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Press Release, New York State Police
The New York State Police, the New York State Park Police and the Governor’s Traffic Safety Committee are partnering to ensure that visitors to state parks are buckling up for safety.
Buckle Up New York Summer Parks Initiative, or “BUNY in the Parks,” is an enforcement and educational campaign to ensure that motorists and passengers properly buckle-up their seatbelts while travelling inside state parks, and to teach the importance of properly securing our youngest visitors in approved child safety seats. This year’s campaign will be held from July 11 to Aug. 10.
Since New York State became the first state in the nation to enact a primary seatbelt law, effective January 1, 1985, countless lives have been saved. The seatbelt compliance rate has steadily increased and reached a record 94% in New York State in 2019.
However, motor vehicle crashes continue to be a leading cause of death for children. Data from the National Highway Transportation Safety Administration (NHTSA) reflects that, of the 794 children that were killed in fatal crashes in 2017, 37% were unrestrained. The NHTSA also found that among children under 5 years old, an estimated 325 lives were saved in 2017 by restraint use.
New York State Police Superintendent Keith M. Corlett said, “As the summer travel season continues, the State Police and our partners strongly encourage the proper use of seat belts and child safety seats in motor vehicles. This is about protecting the smallest New Yorkers, our children. By simply buckling-up, we can reduce severe injuries and deaths in motor vehicle crashes. We will continue to work diligently to promote proper seatbelt use and compliance.”
This initiative coincides with one of the peak times that visitors travel to state parks throughout New York State, and the goal is for motorists and their families to arrive and depart safely. Increasing seatbelt use is one of the most effective ways to reduce crash related injuries and fatalities. Ensuring motorists adhere to proper child restraint laws will, no doubt, protect the lives of many that cannot speak for themselves.
During the 2019 BUNY in the Parks campaign, the New York State Police and State Park Police issued 7,596 total tickets, including 3,369 tickets for child restraint violations, and 3,927 tickets for adult seatbelt violations.
Highlights of New York State’s occupant restraint law:
- In the front seat, the driver and each passenger must wear a seat belt, one person per belt. The driver and front-seat passengers aged 16 or older can be fined up to $50 each for failure to buckle up.
- Every occupant, regardless of age or seating position, must use a safety restraint when riding with driver who has a junior license or learner permit.
- Each passenger under age 16 must wear a seat belt or use an appropriate child safety restraint system. The restraint system must comply with the child height and weight recommendations determined by the manufacturer. Depending on the size of the child, the restraint system may be a safety seat or a booster seat used in combination with a lap and shoulder belt.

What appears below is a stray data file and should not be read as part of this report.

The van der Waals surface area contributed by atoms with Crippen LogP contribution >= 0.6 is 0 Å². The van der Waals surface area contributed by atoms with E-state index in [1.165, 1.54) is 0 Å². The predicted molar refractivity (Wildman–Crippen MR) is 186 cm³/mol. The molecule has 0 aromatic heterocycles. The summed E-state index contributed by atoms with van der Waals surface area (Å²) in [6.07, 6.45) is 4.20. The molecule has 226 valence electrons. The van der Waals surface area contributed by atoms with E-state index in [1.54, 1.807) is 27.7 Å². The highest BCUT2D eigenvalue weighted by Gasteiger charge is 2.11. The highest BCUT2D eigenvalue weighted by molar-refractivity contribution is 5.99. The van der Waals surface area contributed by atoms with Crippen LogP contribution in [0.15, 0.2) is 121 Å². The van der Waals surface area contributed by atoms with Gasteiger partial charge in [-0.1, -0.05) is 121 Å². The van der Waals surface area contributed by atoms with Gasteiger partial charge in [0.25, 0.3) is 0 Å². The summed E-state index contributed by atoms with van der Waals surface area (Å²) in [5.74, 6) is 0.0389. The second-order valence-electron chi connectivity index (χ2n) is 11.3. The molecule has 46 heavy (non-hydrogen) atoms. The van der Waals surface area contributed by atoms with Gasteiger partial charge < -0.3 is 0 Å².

- Children must be restrained in a rear-facing car seat up until the age of two.
- The driver must make sure that each passenger under age 16 obeys the law. The driver can be fined $25 to $100 and receive up to three driver license penalty points for each violation.
Orleans County, which endured six straight 90-day degree days last week, will get a break from the intense heat this week.
The high temperatures this week include 78 and sunny on Monday, 82 and sunny on Tuesday, 86 and mostly sunny on Wednesday, and 87 and mostly cloudy on Thursday, according to the National Weather Service in Buffalo.
Friday is forecast for a high of 86 and mostly sunny, followed by 89 and mostly sunny on Saturday.
The 90-degree temperatures return next Sunday with a high of 92.
‘It’s going to be real nice. It’s going to be beautiful.’ – Jay Pahura, Albion DPW superintendent
ALBION – Albion’s spray park is close to opening. A certain date for the debut of the water attraction isn’t set.
One missing piece in the project may seem like the simplest part of undertaking: grass. The village Department of Public Works brought in topsoil, seeded and fertilized it and has been steadily watering about an acre of land around the spray park, trying to get the grass to grow. The DPW brings tanker of 3,500 gallons of water to the site each day.
The punishing heat in recent weeks with little rain has made grass growing a challenge.
“We’ve been trying to grow an acre of grass during a drought,” said Jay Pahura, Albion’s DPW superintendent.
The grass is starting to sprout up so it might not be too much longer. Pahura said the grass is needed or else spray park users will bring in mud, which could clog the drains.
There is also some electrical work, and some sidewalks will be added to make the spray park handicapped accessible.